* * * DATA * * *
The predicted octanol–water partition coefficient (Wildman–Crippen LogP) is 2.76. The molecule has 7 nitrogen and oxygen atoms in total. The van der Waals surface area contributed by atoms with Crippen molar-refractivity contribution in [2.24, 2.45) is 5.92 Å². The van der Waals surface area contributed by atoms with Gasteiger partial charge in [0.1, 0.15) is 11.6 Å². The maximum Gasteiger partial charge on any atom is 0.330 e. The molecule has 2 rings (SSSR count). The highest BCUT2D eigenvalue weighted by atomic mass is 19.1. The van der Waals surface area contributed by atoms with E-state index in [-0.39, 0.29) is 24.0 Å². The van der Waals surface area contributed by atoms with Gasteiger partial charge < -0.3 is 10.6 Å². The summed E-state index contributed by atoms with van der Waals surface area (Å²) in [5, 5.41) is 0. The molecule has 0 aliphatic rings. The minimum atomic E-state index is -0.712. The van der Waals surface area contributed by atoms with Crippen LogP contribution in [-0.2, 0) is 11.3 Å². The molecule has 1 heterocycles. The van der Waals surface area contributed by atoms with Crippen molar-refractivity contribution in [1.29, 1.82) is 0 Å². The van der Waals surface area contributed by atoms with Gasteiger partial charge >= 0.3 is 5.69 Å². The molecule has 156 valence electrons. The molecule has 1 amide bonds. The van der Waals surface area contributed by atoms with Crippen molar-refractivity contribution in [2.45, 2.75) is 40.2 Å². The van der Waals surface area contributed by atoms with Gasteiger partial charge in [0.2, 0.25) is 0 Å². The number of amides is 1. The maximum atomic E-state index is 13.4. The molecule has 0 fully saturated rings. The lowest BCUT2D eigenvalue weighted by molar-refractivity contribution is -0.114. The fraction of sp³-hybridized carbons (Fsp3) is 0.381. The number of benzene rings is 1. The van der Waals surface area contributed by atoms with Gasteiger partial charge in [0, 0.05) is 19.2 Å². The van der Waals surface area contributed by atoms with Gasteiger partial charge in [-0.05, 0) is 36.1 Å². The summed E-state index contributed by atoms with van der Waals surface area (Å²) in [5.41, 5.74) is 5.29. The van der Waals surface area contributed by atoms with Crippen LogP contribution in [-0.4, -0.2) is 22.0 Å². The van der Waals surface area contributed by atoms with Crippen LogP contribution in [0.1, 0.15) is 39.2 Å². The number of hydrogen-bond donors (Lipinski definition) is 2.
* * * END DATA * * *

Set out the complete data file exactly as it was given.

The predicted octanol–water partition coefficient (Wildman–Crippen LogP) is 2.76. The molecule has 7 nitrogen and oxygen atoms in total. The van der Waals surface area contributed by atoms with Crippen molar-refractivity contribution in [2.24, 2.45) is 5.92 Å². The van der Waals surface area contributed by atoms with Gasteiger partial charge in [0.1, 0.15) is 11.6 Å². The maximum Gasteiger partial charge on any atom is 0.330 e. The molecule has 2 rings (SSSR count). The highest BCUT2D eigenvalue weighted by atomic mass is 19.1. The van der Waals surface area contributed by atoms with E-state index in [-0.39, 0.29) is 24.0 Å². The van der Waals surface area contributed by atoms with Gasteiger partial charge < -0.3 is 10.6 Å². The summed E-state index contributed by atoms with van der Waals surface area (Å²) in [5, 5.41) is 0. The molecule has 0 aliphatic rings. The minimum atomic E-state index is -0.712. The van der Waals surface area contributed by atoms with Crippen LogP contribution in [-0.2, 0) is 11.3 Å². The molecule has 1 heterocycles. The van der Waals surface area contributed by atoms with Crippen molar-refractivity contribution in [1.29, 1.82) is 0 Å². The van der Waals surface area contributed by atoms with Gasteiger partial charge >= 0.3 is 5.69 Å². The molecule has 156 valence electrons. The molecule has 1 amide bonds. The van der Waals surface area contributed by atoms with Crippen molar-refractivity contribution in [2.45, 2.75) is 40.2 Å². The van der Waals surface area contributed by atoms with Gasteiger partial charge in [0.2, 0.25) is 0 Å². The number of amides is 1. The maximum atomic E-state index is 13.4. The molecule has 0 fully saturated rings. The lowest BCUT2D eigenvalue weighted by molar-refractivity contribution is -0.114. The fraction of sp³-hybridized carbons (Fsp3) is 0.381. The number of benzene rings is 1. The van der Waals surface area contributed by atoms with Gasteiger partial charge in [0, 0.05) is 19.2 Å². The van der Waals surface area contributed by atoms with Gasteiger partial charge in [-0.05, 0) is 36.1 Å². The summed E-state index contributed by atoms with van der Waals surface area (Å²) in [5.41, 5.74) is 5.29. The van der Waals surface area contributed by atoms with Crippen LogP contribution in [-0.4, -0.2) is 22.0 Å². The van der Waals surface area contributed by atoms with Crippen LogP contribution in [0.1, 0.15) is 39.2 Å². The number of hydrogen-bond donors (Lipinski definition) is 2.